NEAL RUBIN

Rubin: There’s good news from Flint, if you have guides

Neal Rubin
The Detroit News

The gentleman at the conference in Georgia was very, very excited to hear that DeAndra McCain was from Flint.

He wanted to shake her hand. He wanted to take a picture.

“He told me, ‘You turned our world upside down,’ ” McCain says.

She’s the director of the convention and visitors bureau for Flint and Genesee County, so that could have been a good thing. Instead, it was just part of the same old thing:

He worked for a bottled water company.

The comments, the questions ... “It’s expected,” McCain says. “You know it’s coming.”

What’s unexpected is some good news from the Flint & Genesee Chamber of Commerce: compared to 2015, hotel revenue actually increased by 15 percent for the first quarter. Take a quick tour of the city with some professional optimists and you see a goodly number of reasons to come back.

But what’s the shelf life of bad water? How far do the ripples spread?

It’s been 27 months since residents of Flint started complaining about what came out of the tap. Nineteen months since GM switched from Flint water at its engine plant. Six months since the governor declared a state of emergency.

“We’re not past it,” says George Wilkinson, the chamber’s group vice president. “We’re still in it.”

They’ll be swimming against the tide for a long time. But the only hotel in the city, the Holiday Inn Express?

The water there tests fine. And you should see the Flint Farmers’ Market.

Building biz booming

The slow response from the state inadvertently helped tourism. Most visitors book rooms outside the city limits anyway, and it took awhile for people to realize they should be concerned.

Once word began to spread, McCain says, the focus turned from recruiting to reassurance.

You call the event planners and tour leaders. You explain the difference between a hotel in Grand Blanc and a poor neighborhood in Flint, explain how filters work, explain that the college hockey players at the tournament should skate through unscathed.

One of the most painful losses was the 59th annual CANUSA Games, a youth competition involving 1,200 athletes and another 800 parents and coaches.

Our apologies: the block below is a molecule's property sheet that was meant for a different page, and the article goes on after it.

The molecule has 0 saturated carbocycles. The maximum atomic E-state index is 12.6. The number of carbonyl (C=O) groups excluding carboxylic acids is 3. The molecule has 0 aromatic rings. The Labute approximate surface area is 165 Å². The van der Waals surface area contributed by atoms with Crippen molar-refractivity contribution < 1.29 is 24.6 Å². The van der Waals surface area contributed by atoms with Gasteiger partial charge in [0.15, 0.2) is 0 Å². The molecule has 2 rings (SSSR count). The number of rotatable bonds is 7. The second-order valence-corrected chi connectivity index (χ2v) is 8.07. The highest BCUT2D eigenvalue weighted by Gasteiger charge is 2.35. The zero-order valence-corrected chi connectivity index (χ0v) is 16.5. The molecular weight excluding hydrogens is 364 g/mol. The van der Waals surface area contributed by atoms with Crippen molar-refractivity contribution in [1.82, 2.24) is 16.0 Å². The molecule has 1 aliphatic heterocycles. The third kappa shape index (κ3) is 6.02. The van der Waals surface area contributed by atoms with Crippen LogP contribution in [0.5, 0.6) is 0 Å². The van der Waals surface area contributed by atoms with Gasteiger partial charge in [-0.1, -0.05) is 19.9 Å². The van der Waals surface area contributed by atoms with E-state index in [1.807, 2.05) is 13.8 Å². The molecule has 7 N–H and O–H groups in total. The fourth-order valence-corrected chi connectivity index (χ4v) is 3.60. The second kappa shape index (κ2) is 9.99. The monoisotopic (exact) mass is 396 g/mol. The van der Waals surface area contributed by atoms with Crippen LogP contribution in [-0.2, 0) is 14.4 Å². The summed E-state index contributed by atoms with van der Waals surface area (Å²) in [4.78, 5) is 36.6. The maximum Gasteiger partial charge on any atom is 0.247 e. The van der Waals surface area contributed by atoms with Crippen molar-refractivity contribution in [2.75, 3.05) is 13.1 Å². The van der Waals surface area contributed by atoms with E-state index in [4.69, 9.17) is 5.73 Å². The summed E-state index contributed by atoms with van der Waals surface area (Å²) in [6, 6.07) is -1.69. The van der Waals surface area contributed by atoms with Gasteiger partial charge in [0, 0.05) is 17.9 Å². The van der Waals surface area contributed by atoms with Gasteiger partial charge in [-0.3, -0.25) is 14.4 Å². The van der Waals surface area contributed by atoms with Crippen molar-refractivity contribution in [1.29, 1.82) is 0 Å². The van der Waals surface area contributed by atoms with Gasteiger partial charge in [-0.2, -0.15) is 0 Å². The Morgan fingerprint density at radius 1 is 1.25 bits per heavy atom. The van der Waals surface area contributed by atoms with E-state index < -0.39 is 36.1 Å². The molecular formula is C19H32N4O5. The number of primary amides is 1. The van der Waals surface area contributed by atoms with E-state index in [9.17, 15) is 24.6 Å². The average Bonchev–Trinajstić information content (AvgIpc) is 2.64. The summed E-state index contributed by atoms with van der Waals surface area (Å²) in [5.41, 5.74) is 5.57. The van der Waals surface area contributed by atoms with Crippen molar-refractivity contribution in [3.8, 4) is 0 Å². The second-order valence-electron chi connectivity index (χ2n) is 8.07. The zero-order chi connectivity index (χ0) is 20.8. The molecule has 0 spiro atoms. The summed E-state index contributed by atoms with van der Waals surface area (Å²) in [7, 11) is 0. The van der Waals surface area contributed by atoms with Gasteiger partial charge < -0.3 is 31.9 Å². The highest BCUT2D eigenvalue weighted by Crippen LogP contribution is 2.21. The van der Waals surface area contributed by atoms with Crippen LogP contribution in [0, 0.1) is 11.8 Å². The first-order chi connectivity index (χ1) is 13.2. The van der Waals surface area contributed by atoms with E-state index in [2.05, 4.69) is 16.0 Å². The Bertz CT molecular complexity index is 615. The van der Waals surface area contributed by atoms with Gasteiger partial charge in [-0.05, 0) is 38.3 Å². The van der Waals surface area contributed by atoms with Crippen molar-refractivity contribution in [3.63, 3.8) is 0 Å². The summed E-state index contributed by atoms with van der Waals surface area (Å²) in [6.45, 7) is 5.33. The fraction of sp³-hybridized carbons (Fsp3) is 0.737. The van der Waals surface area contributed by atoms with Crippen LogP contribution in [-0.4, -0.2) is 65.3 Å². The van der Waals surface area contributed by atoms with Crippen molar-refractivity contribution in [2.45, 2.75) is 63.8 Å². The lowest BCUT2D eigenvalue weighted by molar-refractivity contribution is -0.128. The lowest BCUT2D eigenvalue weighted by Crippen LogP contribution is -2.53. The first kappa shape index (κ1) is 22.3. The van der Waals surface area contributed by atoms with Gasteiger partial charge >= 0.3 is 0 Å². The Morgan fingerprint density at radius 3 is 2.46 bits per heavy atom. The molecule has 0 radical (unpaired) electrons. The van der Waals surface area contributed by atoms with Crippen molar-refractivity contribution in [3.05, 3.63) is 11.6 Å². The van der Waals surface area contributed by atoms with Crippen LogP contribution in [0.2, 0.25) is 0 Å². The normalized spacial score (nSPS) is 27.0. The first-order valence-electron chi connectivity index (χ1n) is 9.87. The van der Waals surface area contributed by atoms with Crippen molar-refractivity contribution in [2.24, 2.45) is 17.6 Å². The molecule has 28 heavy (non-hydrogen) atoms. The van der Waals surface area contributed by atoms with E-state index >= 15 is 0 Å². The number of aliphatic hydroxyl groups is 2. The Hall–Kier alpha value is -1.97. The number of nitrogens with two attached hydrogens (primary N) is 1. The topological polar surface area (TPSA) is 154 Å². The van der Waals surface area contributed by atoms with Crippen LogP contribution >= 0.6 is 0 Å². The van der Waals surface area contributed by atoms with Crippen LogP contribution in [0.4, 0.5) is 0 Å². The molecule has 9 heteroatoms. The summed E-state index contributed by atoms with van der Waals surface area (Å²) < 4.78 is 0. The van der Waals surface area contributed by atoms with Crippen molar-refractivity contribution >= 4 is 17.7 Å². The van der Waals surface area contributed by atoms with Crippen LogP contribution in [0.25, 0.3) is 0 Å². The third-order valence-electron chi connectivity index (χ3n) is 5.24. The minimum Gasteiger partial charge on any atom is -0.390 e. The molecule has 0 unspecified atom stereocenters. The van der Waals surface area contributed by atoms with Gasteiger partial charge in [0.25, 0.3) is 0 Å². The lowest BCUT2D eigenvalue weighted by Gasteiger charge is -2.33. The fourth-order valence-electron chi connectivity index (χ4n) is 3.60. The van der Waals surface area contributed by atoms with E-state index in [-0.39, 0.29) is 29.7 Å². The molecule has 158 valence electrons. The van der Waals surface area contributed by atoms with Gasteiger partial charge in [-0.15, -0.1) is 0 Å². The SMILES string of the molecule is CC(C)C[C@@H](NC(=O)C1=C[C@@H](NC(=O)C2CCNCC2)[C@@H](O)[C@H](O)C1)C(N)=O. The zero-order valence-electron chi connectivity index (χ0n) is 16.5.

It will still take place Aug. 5-7, but in Hamilton, Ontario, rather than Flint because the kids stay with host families and a lot of the families are still picking up their water in cases from fire stations.

On the plus side, the Comfort Inn in Grand Blanc sold out 80 nights between November and May — at least partly because of volunteers flocking to a distressed area to lend a hand.

The frustrating thing, says Wilkinson, is that “we had tremendous momentum.”

A historic theater downtown is being renovated, like The Fox in Detroit. The long-empty Durant Hotel a few blocks away is thriving as lofts — “our version of the Book Cadillac,” says the chamber’s Kyle McCree.

Chevy Commons, a recessed former industrial site the locals call Chevy in the Hole, is becoming a RiverWalk-style green space along the Flint River.

Poisoned water tends to wash away other topics, but construction continues even if conversation has stopped.

And it really is a terrific farmers market.

Staying positive

The Flint Farmers’ Market took over the former Flint Journal building on First Street downtown.

Open Tuesdays, Thursdays and Saturdays, it has all the usual staples, plus eight or 10 restaurants, two rentable community kitchens, arts and crafts stands, wide aisle and no visible Flamin’ Hot Cheetos.

It’s near the pediatric clinic where Dr. Mona Hanna-Attisha first noticed high lead levels in children and also near a bus station, giving people easy access to worthy food instead of just snacks from the neighborhood party store.

Wilkinson, 55, who played basketball in the CANUSA Games as a kid, was clearly pained as he talked about losing them for the year. But at the market half an hour later, he bought a bag of guaranteed smiles — chocolate chip cookies with French sea salt from a Fenton-based bakery called Crust.

Lose some, win some. His glass is still half full, and the EPA says that as long as you use a filter, you can drink from it.

nrubin@detroitnews.com

@nealrubin_dn